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There’s never been a better time to be in digital healthcare. It is the most dynamic entrepreneurial field that exists today. The first half of 2021 ushered in record digital-health VC funding and a growing number of healthtech IPOs. There is a hunger for science and a receptivity to medical-related innovation, and we’re finally at the precipice of the long anticipated transformation in American healthcare.
I’ve learned many lessons on my journey to becoming the head of a digital-health and image-management cloud-software company, and I hope I can help aspiring entrepreneurs explore this exciting field. Here are four lessons I have learned.
1. You are part of the care team, even if you never actually see the patient
When you are a digital-health entrepreneur, you have to see yourself as an extension of the medical care team. Unlike a lot of other digital businesses, you’re really focused on improving outcomes for the patient, even if you’re not directly involved with the patient or consumer. You may not see them, but somewhere, there are patients whose treatment and recovery may depend on your product or service. You’re working to help people, first and foremost. That’s the mission.
That means it’s very important to prioritize responding to the needs of care. For example, I was once working with a physician at a large organization, behind-the-scenes, on the IT side. This physician needed help receiving an image to undertake an urgent diagnosis. The image was an extremely large file difficult to receive, and our team helped the physician make the transfer in record speed. It wasn’t about the business, and it didn’t have anything to do with a contract. It was just about working together to get something important done.
It was a moment I think that person never forgot, and that spirit permeated the institution. I think our company was looked at in a different light because they believed we would remain steadfast when the going got tough in helping a patient.
2. Have patience; innovation in healthcare can be a slow process
You have to be patient — it takes a long time for entrepreneurs to innovate in healthcare. The mantra in healthcare is “First, do no harm” while the mantra in entrepreneurship is “Move fast and break things.” Two very different philosophies. A big part of your job is reconciling them and finding a way to bring innovation into a mindset that above all wants to inflict no harm on patients. That’s the sacred Hippocratic oath, and you need to figure out how to innovate in that type of environment.
Patience is a key requirement to making that happen because safety must be accounted for throughout the process, and it can’t be treated as an inconvenience or afterthought. Innovation requires a lot of trial and error, but a healthtech entrepreneur must ensure that the “errors” are worked out in a safe and responsible way. That can take time, so patience is more than a virtue — it’s a necessity.
3. Be humble — you are serving a larger mission and working with very skilled people who you depend on to fulfill that mission
In healthcare, you are working with extensively educated people who are highly technical and highly trained, and you have to respect that. You may have a lot of your own experience and know-how to bring to the table, but understand that many are highly specialized with sophisticated workflows of their own.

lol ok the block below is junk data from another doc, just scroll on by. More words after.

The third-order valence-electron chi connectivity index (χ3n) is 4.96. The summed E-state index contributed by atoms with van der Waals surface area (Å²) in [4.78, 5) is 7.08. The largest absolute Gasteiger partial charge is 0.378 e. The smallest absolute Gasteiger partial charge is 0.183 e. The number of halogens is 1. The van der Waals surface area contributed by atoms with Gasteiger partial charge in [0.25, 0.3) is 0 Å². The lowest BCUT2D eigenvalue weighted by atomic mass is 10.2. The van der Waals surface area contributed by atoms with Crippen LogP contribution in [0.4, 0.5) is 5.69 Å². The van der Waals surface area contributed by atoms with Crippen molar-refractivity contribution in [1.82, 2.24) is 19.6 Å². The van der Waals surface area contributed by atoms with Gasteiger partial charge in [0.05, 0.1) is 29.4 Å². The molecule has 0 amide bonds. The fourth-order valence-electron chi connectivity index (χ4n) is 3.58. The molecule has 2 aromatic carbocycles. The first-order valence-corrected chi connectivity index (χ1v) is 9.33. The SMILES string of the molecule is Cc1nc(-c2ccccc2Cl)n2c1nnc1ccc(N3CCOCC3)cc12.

Medical and healthcare professionals are used to holding people’s lives in their hands, and they have extraordinary healing skills. As a healthtech entrepreneur, you’re coming in to partner with them, and you have to figure out how you can help them achieve those goals. Always try to show a collaborative spirit and understand where you fit into the partnership. Showing humility and a willingness to service others helps a lot.
4. Be prepared to prove that what you are providing is essential
The incentive systems inside of healthcare are to have fewer applications, not more, so you need to be offering something essential. They are focused on treating people and not necessarily interested in “fixing” something if it doesn’t appear to be broken. If a system or technology they are currently using seems to be working well enough, they are not likely to want to make a change — especially if it’s a digital-transformation change.
In my area of focus, there was an interoperability problem with large data types, creating a niche — a real opportunity to address a gaping need. Hospitals and doctors were still manually transferring data files on CDs (compact discs) because there was no other option. If it was a large amount of data, they would literally put it on a server, load it on a truck and drive it somewhere. We found a way to transform that kind of workflow, but even then, we still had to fight the resistance of those who didn’t want more complexity and felt they didn’t need a fix or more applications.
We had to be laser-focused on explaining to people why this was an essential gap that they had to fill. Ultimately, we were able to capture the attention of the innovation teams at big institutions who recognized this as a critical gap, but before that, we weren’t afraid to start out serving on the margins. We were able to find physicians who were trying to solve those problems themselves outside of the dominant healthcare institutions, and we would work with them.
If you can prove to a clinician that she is going to be able to accomplish something that she couldn’t do previously without you, then she can go to a decision-maker at the institution and say, “We have to have this to expedite processes that will improve patient care,” and then it comes full circle.